such as "Introduction", "Conclusion"..etc
HARRY T. HAIGLER*, DIXON J. WOODBURY*, AND ELLIS S. KEMPNER**
*Department of Physiology and Biophysics, College of Medicine, University of California, Irvine, CA 92717; and **National Institute of Arthritis, Diabetes and Digestive and Kidney Diseases, National Institutes of Health, Bethesda, MD 20205 Communicated by W. A. Hagins, April 19, 1985
The ionizing radiation sensitivity of ricin, a disulfide-linked heterodimeric protein, was studied as a model to determine the ability of disulfilde bonds to transmit destructive energy. The radiation-dependent loss ofA chain enzymatic activity after irradiation of either intact ricin or ricin in which the interchain disulfide bond was disrupted gave target sizes corresponding to the molecular size of dimeric ricin or monomeric A chain, respectively. These results clearly show that a disulfide bond can transmit destructive energy between protein subunits.
Proc. Natl. Acad. Sci. USA. Vol. 82, pp. 5357-5359, August 1985.
Ionizing radiation damages molecular structure. Chemical bonds in macromolecules are broken and new ones form, leading to changes in physical, chemical, and biological properties. In a solid, changes in irradiated matter are due to the direct action of radiation on the molecules in question. The initial interaction is a primary ionization of an orbital electron in which large amounts of energy [about 1500 kcal/mol (1 kcal = 4.18 kJ)J are transferred to macromolecules. The subsequent events are only partially understood, but they clearly involve the transfer ofenergy to other regions of the molecule. In addition to the theoretical interest in these processes, this subject has attracted considerable research because high-energy radiation inactivation can be used- to measure the functional size of biologically active macromol'- ecules (see refs. 1 and 2 for reviews). The method is conceptually simple: if a polypeptide chain is "hit" it is completely inactivated; if a "hit" does not occur on a polypeptide it is not affected. By exposing biologically active molecules to increasing doses of radiation and measuring the surviving activity, the functional size of the structure(s) responsible for the activity can be determined by target analysis.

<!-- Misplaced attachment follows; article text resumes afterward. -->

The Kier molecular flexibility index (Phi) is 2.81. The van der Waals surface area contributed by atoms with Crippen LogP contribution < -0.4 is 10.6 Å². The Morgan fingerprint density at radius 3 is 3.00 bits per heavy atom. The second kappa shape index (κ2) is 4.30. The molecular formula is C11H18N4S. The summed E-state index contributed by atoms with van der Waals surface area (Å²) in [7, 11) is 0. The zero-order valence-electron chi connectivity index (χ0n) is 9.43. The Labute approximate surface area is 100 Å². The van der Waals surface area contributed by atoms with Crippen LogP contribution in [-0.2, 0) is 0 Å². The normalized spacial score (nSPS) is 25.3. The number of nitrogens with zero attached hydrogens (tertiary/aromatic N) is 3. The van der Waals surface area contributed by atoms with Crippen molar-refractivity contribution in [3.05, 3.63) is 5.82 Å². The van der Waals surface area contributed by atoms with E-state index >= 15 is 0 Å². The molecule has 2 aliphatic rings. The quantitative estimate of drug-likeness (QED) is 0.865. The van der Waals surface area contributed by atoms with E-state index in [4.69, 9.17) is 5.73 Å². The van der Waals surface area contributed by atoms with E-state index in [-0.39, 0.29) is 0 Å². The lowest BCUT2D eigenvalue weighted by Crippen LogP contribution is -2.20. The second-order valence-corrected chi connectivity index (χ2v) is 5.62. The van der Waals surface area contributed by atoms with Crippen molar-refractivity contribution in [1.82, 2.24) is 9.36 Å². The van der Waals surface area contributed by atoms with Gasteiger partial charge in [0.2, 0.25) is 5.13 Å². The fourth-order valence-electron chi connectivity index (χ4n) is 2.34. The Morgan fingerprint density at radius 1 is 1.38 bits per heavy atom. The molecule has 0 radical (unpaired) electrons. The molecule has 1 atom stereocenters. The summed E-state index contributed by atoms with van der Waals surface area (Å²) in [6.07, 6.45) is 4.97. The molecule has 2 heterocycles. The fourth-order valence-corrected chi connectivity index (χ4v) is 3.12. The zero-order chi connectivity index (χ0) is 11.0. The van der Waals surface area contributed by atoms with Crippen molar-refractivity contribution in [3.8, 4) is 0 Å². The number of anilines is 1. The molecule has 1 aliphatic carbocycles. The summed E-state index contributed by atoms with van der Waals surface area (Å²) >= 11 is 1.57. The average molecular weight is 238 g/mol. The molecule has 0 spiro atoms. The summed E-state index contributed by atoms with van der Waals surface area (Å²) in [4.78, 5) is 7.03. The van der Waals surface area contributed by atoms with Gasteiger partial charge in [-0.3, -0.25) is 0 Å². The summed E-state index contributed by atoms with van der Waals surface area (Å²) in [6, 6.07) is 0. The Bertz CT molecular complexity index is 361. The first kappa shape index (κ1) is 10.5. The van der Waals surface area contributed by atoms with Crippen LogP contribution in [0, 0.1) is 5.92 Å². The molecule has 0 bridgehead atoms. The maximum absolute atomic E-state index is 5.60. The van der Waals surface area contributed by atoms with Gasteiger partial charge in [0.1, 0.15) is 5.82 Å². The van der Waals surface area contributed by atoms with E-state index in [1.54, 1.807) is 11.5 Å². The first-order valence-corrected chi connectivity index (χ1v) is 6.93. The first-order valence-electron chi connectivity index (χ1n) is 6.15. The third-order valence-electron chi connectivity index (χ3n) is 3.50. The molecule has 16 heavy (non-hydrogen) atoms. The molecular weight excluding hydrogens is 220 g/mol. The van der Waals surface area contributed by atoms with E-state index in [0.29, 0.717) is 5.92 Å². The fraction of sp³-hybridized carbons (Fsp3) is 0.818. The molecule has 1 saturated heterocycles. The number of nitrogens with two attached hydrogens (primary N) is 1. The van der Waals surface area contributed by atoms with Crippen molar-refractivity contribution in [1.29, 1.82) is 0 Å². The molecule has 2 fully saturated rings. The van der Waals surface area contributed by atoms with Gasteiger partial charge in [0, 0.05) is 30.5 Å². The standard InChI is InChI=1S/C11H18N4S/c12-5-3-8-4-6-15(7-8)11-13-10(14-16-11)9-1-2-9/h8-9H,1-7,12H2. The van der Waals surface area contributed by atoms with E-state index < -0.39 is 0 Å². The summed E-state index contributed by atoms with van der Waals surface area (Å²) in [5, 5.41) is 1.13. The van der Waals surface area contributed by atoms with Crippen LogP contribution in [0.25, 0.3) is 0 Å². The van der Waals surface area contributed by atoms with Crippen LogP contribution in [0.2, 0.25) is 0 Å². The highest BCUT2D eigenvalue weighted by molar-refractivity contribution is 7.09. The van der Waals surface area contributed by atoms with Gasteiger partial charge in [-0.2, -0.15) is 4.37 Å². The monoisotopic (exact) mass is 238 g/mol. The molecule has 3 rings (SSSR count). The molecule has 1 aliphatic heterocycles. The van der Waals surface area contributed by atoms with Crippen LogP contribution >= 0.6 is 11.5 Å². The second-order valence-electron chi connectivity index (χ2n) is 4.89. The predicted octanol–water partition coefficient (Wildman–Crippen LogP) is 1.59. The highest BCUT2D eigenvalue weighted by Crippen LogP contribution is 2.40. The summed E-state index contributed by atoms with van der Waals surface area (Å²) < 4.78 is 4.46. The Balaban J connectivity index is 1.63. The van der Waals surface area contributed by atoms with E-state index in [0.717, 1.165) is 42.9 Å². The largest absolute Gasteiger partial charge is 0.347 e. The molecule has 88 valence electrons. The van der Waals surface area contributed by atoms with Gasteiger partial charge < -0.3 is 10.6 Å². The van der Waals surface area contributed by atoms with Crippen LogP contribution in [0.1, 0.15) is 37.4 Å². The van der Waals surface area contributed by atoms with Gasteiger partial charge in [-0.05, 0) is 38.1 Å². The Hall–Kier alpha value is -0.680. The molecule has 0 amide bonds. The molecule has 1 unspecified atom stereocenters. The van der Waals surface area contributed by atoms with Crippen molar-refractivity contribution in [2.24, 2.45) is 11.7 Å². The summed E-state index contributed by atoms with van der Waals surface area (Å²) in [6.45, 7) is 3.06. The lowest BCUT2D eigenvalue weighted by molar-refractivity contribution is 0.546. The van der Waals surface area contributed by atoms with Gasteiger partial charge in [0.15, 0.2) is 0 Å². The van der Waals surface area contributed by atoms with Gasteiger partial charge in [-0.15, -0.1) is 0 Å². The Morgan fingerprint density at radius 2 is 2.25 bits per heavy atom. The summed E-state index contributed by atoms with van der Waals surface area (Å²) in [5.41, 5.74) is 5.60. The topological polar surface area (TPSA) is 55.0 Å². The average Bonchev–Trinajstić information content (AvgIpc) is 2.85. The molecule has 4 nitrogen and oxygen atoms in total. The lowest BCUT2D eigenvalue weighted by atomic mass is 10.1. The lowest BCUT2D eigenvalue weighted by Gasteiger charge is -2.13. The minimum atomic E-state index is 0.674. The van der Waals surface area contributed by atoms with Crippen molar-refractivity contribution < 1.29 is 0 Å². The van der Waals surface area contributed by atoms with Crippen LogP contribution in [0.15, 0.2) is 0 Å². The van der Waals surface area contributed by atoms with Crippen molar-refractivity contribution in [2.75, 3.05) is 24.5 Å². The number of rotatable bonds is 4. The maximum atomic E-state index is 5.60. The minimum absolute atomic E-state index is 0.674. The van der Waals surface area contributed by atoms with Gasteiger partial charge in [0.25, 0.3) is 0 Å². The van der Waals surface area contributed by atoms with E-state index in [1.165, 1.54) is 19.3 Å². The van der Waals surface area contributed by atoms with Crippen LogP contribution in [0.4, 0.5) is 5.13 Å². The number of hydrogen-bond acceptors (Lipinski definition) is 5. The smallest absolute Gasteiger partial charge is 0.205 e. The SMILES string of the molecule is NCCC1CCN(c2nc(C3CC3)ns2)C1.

The effects of ionizing radiation depend on the structural requirements for transfer of the energy deposited by a primary ionization. Evidence has been presented that radiation damage in synthetic polymers occurs at considerable distance from the primary ionization (3, 4) and throughout a polypeptide chain no matter where the original hit occurs (5). These data provide no insight into the radiation sensitivity of disulfide bonds, which often play a critical role in the structure and function of proteins. In this report the disulfidelinked heterodimeric protein ricin was studied as a model to determine the ability of disulfide bonds to transmit destructive energy.
Ricin is a toxic plant lectin that consists of two polypeptide chains, A and B, ofknown amino acid sequence (6, 7) that are joined by a single disulfide bond (Fig. 1). The B chain is a lectin that binds the toxin to cells and facilitates the entry of the A chain into the cytosol. The A chain is an enzyme capable of inactivating the protein-synthesizing capacity of eukaryotic ribosomes. The enzymatic assay for A chain activity was used to determine if destructive energy could be transferred to the A chain after a primary ionization on the B chain. If transfer occurs, irradiation ofintact ricin should give a target size corresponding to the molecular size of dimeric ricin, but if the A and B chains are energetically isolated with regard to ionizing radiation, the expected target size should correspond to the size of the monomeric A chain. In control experiments the radiation sensitivity of A chain enzymatic activity was me. sured after irradiation of either isolated A chain or ricin thaL was reduced with mercaptoethanol to form A and B chains that were not covalently associated.
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